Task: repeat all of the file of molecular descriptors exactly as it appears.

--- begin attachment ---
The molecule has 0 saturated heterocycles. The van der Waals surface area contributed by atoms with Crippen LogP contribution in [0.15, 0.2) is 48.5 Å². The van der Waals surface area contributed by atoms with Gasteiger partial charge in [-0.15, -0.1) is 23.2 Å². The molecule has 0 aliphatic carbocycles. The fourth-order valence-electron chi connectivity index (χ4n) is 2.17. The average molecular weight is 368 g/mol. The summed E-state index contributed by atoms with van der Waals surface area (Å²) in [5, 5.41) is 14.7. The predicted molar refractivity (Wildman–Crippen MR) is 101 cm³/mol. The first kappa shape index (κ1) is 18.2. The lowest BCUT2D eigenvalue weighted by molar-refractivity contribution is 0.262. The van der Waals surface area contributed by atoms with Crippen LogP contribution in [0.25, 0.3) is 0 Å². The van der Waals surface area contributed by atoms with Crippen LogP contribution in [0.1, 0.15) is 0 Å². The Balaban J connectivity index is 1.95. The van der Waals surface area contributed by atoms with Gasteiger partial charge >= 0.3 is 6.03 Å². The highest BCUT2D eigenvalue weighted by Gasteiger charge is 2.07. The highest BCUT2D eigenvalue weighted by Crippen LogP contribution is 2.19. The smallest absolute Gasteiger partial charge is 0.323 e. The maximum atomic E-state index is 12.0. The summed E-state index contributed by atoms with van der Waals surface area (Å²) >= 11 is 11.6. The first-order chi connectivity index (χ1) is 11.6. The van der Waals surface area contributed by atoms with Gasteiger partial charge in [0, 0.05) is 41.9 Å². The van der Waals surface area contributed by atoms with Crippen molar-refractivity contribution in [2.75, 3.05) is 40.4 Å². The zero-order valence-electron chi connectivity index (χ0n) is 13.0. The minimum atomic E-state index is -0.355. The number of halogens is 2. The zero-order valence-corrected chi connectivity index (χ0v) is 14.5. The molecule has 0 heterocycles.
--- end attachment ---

The molecule has 0 saturated heterocycles. The van der Waals surface area contributed by atoms with Crippen LogP contribution in [0.15, 0.2) is 48.5 Å². The van der Waals surface area contributed by atoms with Gasteiger partial charge in [-0.15, -0.1) is 23.2 Å². The molecule has 0 aliphatic carbocycles. The fourth-order valence-electron chi connectivity index (χ4n) is 2.17. The average molecular weight is 368 g/mol. The summed E-state index contributed by atoms with van der Waals surface area (Å²) in [5, 5.41) is 14.7. The predicted molar refractivity (Wildman–Crippen MR) is 101 cm³/mol. The first kappa shape index (κ1) is 18.2. The lowest BCUT2D eigenvalue weighted by molar-refractivity contribution is 0.262. The van der Waals surface area contributed by atoms with Crippen LogP contribution in [0.25, 0.3) is 0 Å². The van der Waals surface area contributed by atoms with Crippen LogP contribution in [0.1, 0.15) is 0 Å². The Balaban J connectivity index is 1.95. The van der Waals surface area contributed by atoms with Gasteiger partial charge >= 0.3 is 6.03 Å². The highest BCUT2D eigenvalue weighted by Gasteiger charge is 2.07. The highest BCUT2D eigenvalue weighted by Crippen LogP contribution is 2.19. The smallest absolute Gasteiger partial charge is 0.323 e. The maximum atomic E-state index is 12.0. The summed E-state index contributed by atoms with van der Waals surface area (Å²) >= 11 is 11.6. The first-order chi connectivity index (χ1) is 11.6. The van der Waals surface area contributed by atoms with Gasteiger partial charge in [0, 0.05) is 41.9 Å². The van der Waals surface area contributed by atoms with Crippen molar-refractivity contribution in [2.75, 3.05) is 40.4 Å². The zero-order valence-electron chi connectivity index (χ0n) is 13.0. The minimum atomic E-state index is -0.355. The number of halogens is 2. The zero-order valence-corrected chi connectivity index (χ0v) is 14.5. The molecule has 0 heterocycles.